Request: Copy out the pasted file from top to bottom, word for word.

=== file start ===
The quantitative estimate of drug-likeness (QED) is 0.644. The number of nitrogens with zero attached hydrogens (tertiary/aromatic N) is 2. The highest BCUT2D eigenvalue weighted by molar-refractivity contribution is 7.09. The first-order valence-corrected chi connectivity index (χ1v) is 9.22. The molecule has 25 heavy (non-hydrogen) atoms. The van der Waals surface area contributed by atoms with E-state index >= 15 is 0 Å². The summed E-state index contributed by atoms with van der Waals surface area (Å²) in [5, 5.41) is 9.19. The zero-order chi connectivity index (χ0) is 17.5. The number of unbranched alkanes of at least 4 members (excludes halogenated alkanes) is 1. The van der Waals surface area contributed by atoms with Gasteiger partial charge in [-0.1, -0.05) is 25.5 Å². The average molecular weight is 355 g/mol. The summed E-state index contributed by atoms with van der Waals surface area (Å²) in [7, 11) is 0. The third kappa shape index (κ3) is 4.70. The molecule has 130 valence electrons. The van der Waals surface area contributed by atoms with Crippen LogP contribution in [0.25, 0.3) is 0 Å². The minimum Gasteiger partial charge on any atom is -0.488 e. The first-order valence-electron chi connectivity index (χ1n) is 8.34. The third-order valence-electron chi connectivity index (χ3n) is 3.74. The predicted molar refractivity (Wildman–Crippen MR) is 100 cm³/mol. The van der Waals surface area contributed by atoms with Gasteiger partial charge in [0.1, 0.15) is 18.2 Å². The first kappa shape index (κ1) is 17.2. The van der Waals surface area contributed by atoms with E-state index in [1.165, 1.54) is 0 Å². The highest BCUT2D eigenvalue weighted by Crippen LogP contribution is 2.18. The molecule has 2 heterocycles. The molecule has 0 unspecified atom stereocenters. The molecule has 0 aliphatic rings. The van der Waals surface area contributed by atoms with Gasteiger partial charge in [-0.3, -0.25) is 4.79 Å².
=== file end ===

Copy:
The quantitative estimate of drug-likeness (QED) is 0.644. The number of nitrogens with zero attached hydrogens (tertiary/aromatic N) is 2. The highest BCUT2D eigenvalue weighted by molar-refractivity contribution is 7.09. The first-order valence-corrected chi connectivity index (χ1v) is 9.22. The molecule has 25 heavy (non-hydrogen) atoms. The van der Waals surface area contributed by atoms with E-state index >= 15 is 0 Å². The summed E-state index contributed by atoms with van der Waals surface area (Å²) in [5, 5.41) is 9.19. The zero-order chi connectivity index (χ0) is 17.5. The number of unbranched alkanes of at least 4 members (excludes halogenated alkanes) is 1. The van der Waals surface area contributed by atoms with Gasteiger partial charge in [-0.1, -0.05) is 25.5 Å². The average molecular weight is 355 g/mol. The summed E-state index contributed by atoms with van der Waals surface area (Å²) in [7, 11) is 0. The third kappa shape index (κ3) is 4.70. The molecule has 130 valence electrons. The van der Waals surface area contributed by atoms with Crippen LogP contribution in [0.25, 0.3) is 0 Å². The minimum Gasteiger partial charge on any atom is -0.488 e. The first-order valence-electron chi connectivity index (χ1n) is 8.34. The third-order valence-electron chi connectivity index (χ3n) is 3.74. The predicted molar refractivity (Wildman–Crippen MR) is 100 cm³/mol. The van der Waals surface area contributed by atoms with Gasteiger partial charge in [0.1, 0.15) is 18.2 Å². The first kappa shape index (κ1) is 17.2. The van der Waals surface area contributed by atoms with E-state index in [1.165, 1.54) is 0 Å². The highest BCUT2D eigenvalue weighted by Crippen LogP contribution is 2.18. The molecule has 2 heterocycles. The molecule has 0 unspecified atom stereocenters. The molecule has 0 aliphatic rings. The van der Waals surface area contributed by atoms with Gasteiger partial charge in [-0.3, -0.25) is 4.79 Å².